Study shows vision is not always the cause for learning disorders
Learning difficulties in schoolchildren are not always associated with visual problems, since they may be neurobiological or derived from other alterations such as dyslexia or attention deficit hyperactivity disorder (ADHD). This is the result of scientific work carried out by the University of Alicante Research Group in Optics and Visual Perception and a multidisciplinary team (optician-optometrists, ophthalmologists, psychologists, a speech therapist and a psychiatrist) from the Alto Aragón Polyclinicin Huesca.
This study is part of the research project developed by Ph.D. student and optician-optometrist Carmen Bilbao Porta, in collaboration with Ph.D. in Vision Sciences David Piñero, who is also a member of the aforementioned UA Optics research group.
The relevance of this work lies in trying to differentiate the cases of school performance problems in which vision plays a key role (uncorrected graduation defects, for instance) from those caused by alterations produced in the brain's processing of information, such as dyslexia, dyspraxia or attention deficit hyperactivity disorder (ADHD).
This still unfinished study is based on internationally standardised criteria and on a sample that may be representative in Spain given the scarcity of research in this field of study.
Piñero emphasises that vision is one of the crucial senses in any learning activity since about 80 percent of the information that reaches us is made through the visual system. However, this should not lead us to think that any learning problem is necessarily due to a vision condition.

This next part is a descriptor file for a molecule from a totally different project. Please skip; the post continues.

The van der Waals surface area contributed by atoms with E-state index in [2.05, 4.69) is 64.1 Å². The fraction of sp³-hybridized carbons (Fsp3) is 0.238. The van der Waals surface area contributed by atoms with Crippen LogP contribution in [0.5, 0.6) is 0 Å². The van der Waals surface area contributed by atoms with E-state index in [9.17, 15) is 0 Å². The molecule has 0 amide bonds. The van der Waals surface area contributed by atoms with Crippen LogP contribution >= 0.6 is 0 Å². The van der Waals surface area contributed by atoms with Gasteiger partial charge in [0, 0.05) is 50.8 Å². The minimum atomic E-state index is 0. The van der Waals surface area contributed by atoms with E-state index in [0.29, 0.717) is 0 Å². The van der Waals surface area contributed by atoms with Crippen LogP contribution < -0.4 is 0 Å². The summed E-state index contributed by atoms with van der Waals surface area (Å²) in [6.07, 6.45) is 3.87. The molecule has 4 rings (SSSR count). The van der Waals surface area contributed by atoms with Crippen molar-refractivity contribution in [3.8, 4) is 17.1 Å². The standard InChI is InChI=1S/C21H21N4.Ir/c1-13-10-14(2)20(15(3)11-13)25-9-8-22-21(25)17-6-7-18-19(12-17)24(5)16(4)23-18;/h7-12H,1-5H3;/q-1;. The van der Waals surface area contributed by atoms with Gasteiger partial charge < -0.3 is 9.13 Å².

Parents should not despair when their children are underachieving at school or resort to 'saving' pseudo-therapies. UA researcher stated that we need to seek the origin of this problem with the advice of qualified health experts, as it may be due to a visual anomaly or not, and, once determined, find possible solutions.
According to this research work, the presence of uncompensated refractive errors, such as nearsightedness, farsightedness, astigmatism, or convergence problems (difficulty in moving the eyes in a coordinated manner to look at a nearby object) or near-focus problems (accommodative) can make school tasks, such as reading and writing, difficult. However, David Piñero said that we must not confuse that with children who already have a basic reading and writing difficulty and might have another type of basic cause.
In a first stage of the study, a critical review of the scientific literature regarding vision and learning problems was carried out, finding results in which visual anomalies have been found in this type of patients, but not in all cases. Oculomotor dysfunctions (coordination problems in the different types of movements of the two eyes) have been mainly observed.
In a second part of the study, four groups of patients could be assessed in the clinical centre, one with children without learning problems and the other three corresponding to children with dyslexia, ADHD and dyspraxia, respectively.
The analysis of the data confirms the presence of altered oculomotor movement patterns in most groups of patients with learning difficulties, but not in all cases, according to this work. Therefore, this oculomotor alteration does not cause the learning problem but is sometimes an associated condition.
The study also reveals a minor difference in the prevalence of near-focus problems (with the correct graduation set) between the control group and learning disability groups. Accordingly, there are no visual anomalies in all children with learning problems, such as dyslexia, ADHD and dyspraxia, although there is a greater tendency to the existence of alterations in oculomotor movements and convergence, which makes it necessary to analyse these aspects in this type of patients.